ELCA assembly overwhelming passes strong statement supporting multiple actions for their church constituency.
By Peace Not Walls | Evangelical Lutheran Church in America | Aug 7, 2019
The Assembly Action … urges the ELCA to advocate to ‘ensure that U.S. taxpayer funds not support military detention, interrogation, abuse or ill-treatment of Palestinian children’.
On August 6, 2019, at the ELCA’s 2019 Churchwide Assembly in Milwaukee, the assembly approved by 96% (YES-829; NO-33) four Assembly Actions related to Israel and Palestine (the memorials were presented en bloc with other memorials). The Assembly Actions deal with the human rights social investment screen, the detention of Palestinian children by Israel, funding for Augusta Victoria Hospital, and continuing to listen to various perspectives on the conflict. The Assembly Actions include urgent requests for advocacy related to the Lutheran World Federation’s Augusta Victoria Hospital and the military detention of Palestinian children by Israel. The Peace Not Walls team will continue to provide resources for education and advocacy related to both.
The Assembly Action titled “Category B1: Just Peace” “commend[s] and encourage[s] Portico Benefit Services to continue its implementation of the human rights social criteria investment screen as it relates to investments in Israel and Palestine.” This relates to the Churchwide Assembly Action in 2016 which directed “the ELCA’s Corporate Social Responsibility review team to develop a human rights social criteria investment screen based on the social teachings of this church and, in the case of Israel and Palestine, specifically based on the concerns raised in the ELCA Middle East Strategy; …” [CA16.06.31].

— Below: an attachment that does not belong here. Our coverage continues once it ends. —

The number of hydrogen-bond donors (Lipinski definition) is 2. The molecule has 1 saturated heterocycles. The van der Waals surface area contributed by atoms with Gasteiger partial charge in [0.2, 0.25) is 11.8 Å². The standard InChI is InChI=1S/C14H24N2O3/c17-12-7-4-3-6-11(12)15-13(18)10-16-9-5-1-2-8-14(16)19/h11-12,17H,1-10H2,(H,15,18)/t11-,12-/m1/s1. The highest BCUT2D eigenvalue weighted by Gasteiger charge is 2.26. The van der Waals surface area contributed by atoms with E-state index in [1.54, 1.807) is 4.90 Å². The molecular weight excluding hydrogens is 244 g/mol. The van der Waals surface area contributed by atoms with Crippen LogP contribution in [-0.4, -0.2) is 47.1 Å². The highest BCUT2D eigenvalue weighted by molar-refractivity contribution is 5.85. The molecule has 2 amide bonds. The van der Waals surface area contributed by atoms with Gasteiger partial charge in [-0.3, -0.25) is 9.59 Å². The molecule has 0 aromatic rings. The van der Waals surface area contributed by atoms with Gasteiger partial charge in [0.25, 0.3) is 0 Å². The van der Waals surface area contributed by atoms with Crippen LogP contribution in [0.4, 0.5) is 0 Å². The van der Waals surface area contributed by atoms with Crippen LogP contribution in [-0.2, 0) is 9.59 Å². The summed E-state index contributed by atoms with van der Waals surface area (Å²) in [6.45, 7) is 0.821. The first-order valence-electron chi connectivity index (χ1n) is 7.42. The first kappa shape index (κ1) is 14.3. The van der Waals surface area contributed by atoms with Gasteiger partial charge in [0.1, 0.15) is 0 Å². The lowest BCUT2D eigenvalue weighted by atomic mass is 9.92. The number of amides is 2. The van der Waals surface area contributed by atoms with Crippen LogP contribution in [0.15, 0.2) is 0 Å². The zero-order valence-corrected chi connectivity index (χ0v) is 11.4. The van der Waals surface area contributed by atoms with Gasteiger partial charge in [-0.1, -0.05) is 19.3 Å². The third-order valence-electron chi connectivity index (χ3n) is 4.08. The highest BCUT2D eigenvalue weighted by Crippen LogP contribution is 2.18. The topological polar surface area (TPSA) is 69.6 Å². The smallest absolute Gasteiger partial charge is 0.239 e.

Rather than trying to broaden the perspective of Israel’s critics, Netanyahu is pushing them into an evermore radical position.
By Jennifer Rubin | The Washington Post | Aug 15, 2019
The decision to exclude them likely will, American Jewish leaders recognize, incite the boycott, divestment and sanctions (BDS) movement and create a further schism with Democrats in Congress. It will continue the process, exacerbated by Trump and Netanyahu, of making support for Israel a partisan issue, something both sides have long tried to avoid.
The Post reports, “Caught between the opposing views of President Trump and Democratic leaders, Israeli Prime Minister Benjamin Netanyahu reversed himself on Thursday and decided to prohibit Reps. Ilhan Omar (D-Minn.) and Rashida Tlaib (D-Mich.) from visiting Israel during a trip scheduled to start Sunday.” While the government originally announced it would admit the pair, the call from Trump to exclude American lawmakers, an outrageous and unprecedented step, “immediately opened up a new battle between Netanyahu and Democrats, who had privately warned that such a decision would be unprecedented and inconsistent with Israel’s claims of tolerance and openness.”